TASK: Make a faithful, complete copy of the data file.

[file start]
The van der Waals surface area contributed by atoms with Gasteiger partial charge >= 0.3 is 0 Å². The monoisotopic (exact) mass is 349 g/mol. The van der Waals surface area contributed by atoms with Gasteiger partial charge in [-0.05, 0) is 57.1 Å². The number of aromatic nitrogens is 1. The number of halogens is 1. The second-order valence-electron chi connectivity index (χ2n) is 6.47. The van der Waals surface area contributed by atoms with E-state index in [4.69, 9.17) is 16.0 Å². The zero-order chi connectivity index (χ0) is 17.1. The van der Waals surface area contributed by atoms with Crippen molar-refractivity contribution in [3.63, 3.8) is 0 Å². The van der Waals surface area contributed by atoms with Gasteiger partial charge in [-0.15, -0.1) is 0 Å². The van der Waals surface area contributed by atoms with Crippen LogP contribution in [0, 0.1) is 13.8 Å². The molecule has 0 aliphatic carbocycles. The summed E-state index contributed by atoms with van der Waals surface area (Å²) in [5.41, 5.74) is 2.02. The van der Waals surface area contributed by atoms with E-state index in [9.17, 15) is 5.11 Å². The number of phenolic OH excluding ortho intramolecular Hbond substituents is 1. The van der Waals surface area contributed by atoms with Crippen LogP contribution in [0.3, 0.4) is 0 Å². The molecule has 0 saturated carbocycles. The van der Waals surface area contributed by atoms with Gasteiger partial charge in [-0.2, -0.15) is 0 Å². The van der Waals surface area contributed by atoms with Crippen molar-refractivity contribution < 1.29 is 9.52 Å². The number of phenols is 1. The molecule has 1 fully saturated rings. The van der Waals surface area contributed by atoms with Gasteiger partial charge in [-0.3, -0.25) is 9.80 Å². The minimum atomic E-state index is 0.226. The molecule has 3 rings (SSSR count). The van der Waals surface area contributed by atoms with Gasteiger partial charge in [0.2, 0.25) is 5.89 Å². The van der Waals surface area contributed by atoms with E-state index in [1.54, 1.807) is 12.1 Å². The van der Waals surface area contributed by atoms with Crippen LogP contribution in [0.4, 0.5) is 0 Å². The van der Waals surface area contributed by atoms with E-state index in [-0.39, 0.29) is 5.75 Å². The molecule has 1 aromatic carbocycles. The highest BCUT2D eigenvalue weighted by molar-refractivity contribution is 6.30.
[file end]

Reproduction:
The van der Waals surface area contributed by atoms with Gasteiger partial charge >= 0.3 is 0 Å². The monoisotopic (exact) mass is 349 g/mol. The van der Waals surface area contributed by atoms with Gasteiger partial charge in [-0.05, 0) is 57.1 Å². The number of aromatic nitrogens is 1. The number of halogens is 1. The second-order valence-electron chi connectivity index (χ2n) is 6.47. The van der Waals surface area contributed by atoms with E-state index in [4.69, 9.17) is 16.0 Å². The zero-order chi connectivity index (χ0) is 17.1. The van der Waals surface area contributed by atoms with Crippen molar-refractivity contribution in [3.63, 3.8) is 0 Å². The van der Waals surface area contributed by atoms with Gasteiger partial charge in [-0.15, -0.1) is 0 Å². The van der Waals surface area contributed by atoms with Crippen LogP contribution in [0, 0.1) is 13.8 Å². The molecule has 0 aliphatic carbocycles. The summed E-state index contributed by atoms with van der Waals surface area (Å²) in [5.41, 5.74) is 2.02. The van der Waals surface area contributed by atoms with E-state index in [9.17, 15) is 5.11 Å². The number of phenolic OH excluding ortho intramolecular Hbond substituents is 1. The van der Waals surface area contributed by atoms with Crippen LogP contribution in [0.3, 0.4) is 0 Å². The molecule has 0 saturated carbocycles. The van der Waals surface area contributed by atoms with Gasteiger partial charge in [-0.2, -0.15) is 0 Å². The van der Waals surface area contributed by atoms with Crippen molar-refractivity contribution < 1.29 is 9.52 Å². The number of phenols is 1. The molecule has 1 fully saturated rings. The van der Waals surface area contributed by atoms with Gasteiger partial charge in [-0.3, -0.25) is 9.80 Å². The minimum atomic E-state index is 0.226. The molecule has 3 rings (SSSR count). The van der Waals surface area contributed by atoms with Gasteiger partial charge in [0.2, 0.25) is 5.89 Å². The van der Waals surface area contributed by atoms with E-state index in [1.54, 1.807) is 12.1 Å². The van der Waals surface area contributed by atoms with Crippen LogP contribution in [0.4, 0.5) is 0 Å². The van der Waals surface area contributed by atoms with E-state index in [-0.39, 0.29) is 5.75 Å². The molecule has 1 aromatic carbocycles. The highest BCUT2D eigenvalue weighted by molar-refractivity contribution is 6.30.